My eldest son has what I imagine is about the worst vision possible this side of legal blindness. Nobody knew this until he was about 6. I suppose a lot of his early behaviour issues probably were closely linked, but I was a young first time mother and oscilliated between privately thinking my child was crazy or completely normal. I didn’t know. Oddly enough, I don’t remember the first time it was suggested he may have a vision problem, whether it was before or after his teachers tried to convince me he had ADD and to medicate him, his first vision test, or even his first pair of glasses. I don’t even remember the first time I learned how poor his vision was, perhaps I blocked it out because not a day goes by that I don’t berate myself for unintentionally letting him go through his first years of life like that. Shocking to me is that my child was forcibly taken from me and circumcised while he screamed and I begged them not to, but checking his vision was not a priority for nearly 6 years. (I gather the APA’s priorities are slightly different now, we can but hope.)

My daughter had her vision tested at my firm insistence early on and, thankfully, it was perfect. I have not worried about Rafe’s vision as he has not exhibited any signs of vision trouble, and here in the UK, the health visitors are pretty on top of it. But, it’s been awhile since Rafe has seen a health visitor and rarely needs to go to the doctor and since he is school age, I thought it should be professionally checked. The morning of the appointment, I kicked myself for not insisting it be done when he was much younger, for once again putting my faith in the professionals and I was terrified it was going to be a similar case to my older sons. Thankfully, it was not. I had prepared him for the appointment beforehand and he quite enjoyed wearing all the funny contraptions and telling the eye doctor what the symbols on the wall were. He really wanted to use the letters and not the symbols, but wasn’t quite confident enough in letter names (they teach them the sounds first.)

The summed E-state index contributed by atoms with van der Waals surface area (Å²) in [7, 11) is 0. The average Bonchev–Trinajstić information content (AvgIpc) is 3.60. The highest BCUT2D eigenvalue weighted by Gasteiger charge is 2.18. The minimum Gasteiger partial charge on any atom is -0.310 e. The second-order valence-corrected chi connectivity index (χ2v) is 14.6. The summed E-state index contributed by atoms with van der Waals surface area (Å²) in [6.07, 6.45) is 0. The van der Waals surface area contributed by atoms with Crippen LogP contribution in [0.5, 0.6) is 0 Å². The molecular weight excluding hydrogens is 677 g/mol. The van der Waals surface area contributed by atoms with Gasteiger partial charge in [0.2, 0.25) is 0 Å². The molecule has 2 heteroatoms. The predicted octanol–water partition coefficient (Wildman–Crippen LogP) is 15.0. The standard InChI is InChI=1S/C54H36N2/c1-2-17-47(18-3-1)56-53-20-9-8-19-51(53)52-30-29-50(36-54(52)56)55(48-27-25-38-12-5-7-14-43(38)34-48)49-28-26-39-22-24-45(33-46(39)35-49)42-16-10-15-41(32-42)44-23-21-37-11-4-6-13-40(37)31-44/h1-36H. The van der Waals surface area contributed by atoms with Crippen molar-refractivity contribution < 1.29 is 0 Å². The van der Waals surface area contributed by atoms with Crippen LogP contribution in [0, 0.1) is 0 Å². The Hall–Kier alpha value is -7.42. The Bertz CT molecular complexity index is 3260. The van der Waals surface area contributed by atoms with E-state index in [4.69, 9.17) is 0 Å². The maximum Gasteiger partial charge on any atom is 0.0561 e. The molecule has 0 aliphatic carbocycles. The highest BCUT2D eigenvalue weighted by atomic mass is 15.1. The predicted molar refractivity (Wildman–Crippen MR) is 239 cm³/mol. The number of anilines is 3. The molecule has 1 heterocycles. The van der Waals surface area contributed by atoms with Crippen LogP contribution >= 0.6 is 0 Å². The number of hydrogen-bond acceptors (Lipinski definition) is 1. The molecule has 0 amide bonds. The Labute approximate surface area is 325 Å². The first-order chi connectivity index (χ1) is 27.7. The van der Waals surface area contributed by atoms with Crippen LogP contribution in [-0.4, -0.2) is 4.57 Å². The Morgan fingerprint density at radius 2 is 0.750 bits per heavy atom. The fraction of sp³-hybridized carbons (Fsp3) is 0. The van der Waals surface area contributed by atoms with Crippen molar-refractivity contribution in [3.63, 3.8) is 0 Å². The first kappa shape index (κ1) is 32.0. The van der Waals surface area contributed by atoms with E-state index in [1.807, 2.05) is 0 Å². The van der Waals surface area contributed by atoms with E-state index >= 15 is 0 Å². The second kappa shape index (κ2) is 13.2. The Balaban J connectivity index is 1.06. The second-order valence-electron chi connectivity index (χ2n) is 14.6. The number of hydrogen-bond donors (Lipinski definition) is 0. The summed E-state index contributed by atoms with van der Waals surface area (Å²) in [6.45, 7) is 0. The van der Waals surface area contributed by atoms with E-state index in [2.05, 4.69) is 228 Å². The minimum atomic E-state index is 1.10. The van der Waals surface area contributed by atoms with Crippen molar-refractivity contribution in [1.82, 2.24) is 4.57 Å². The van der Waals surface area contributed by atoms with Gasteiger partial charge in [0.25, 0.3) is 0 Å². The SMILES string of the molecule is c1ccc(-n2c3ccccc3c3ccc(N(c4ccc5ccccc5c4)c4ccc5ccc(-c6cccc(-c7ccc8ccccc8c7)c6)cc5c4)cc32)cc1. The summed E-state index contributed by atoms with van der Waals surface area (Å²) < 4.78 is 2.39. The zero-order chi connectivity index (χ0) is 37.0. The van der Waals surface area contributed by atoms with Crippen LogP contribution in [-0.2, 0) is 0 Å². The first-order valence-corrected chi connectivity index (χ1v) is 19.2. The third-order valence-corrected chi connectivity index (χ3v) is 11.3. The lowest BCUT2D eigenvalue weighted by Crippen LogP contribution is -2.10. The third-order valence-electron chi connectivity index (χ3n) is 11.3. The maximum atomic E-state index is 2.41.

To be told he had 20/20 vision made me want to cry with happiness. I suppose I wouldn’t go so far as to call my eldest son’s poor vision a disability, but I imagine the relief I felt knowing my younger children will not have to endure the same challenges and pain that he has must be equal to that of any mother, who aches to see one child suffer and rejoices to know their siblings will not.


Yes, that is a Santa hat next to him. The fact that he was wearing a Santa hat in August greatly offended the cleaning guy we passed, who felt the need to point out Christmas was 4 months (is that all? Shit- I’m still in 6 months away mode!) away, and then a moment later, having apparently decided he was super annoyed, informed me it was at least 130 days away! (144 days to Christmas, actually. 89 until Halloween and, most important in this house- 227 days until Rafe’s 6th birthday. This kid is on top of his holidays!)


2 responses to this post.

  1. Congrats on the excellent news! What an adorable picture. =D As for Santa hats a few months early, who cares? I mean, really? Kids find stranger methods of self expression, and this one was harmless. I think it sounds awesome. ^.^


  2. Lovely story with a positive outcome! I have glaucoma and had two cataracts removed in 2008. Technology keeps advancing at a fast pace. Hopefully they will find a way to assist your eldest son. Great photo too.



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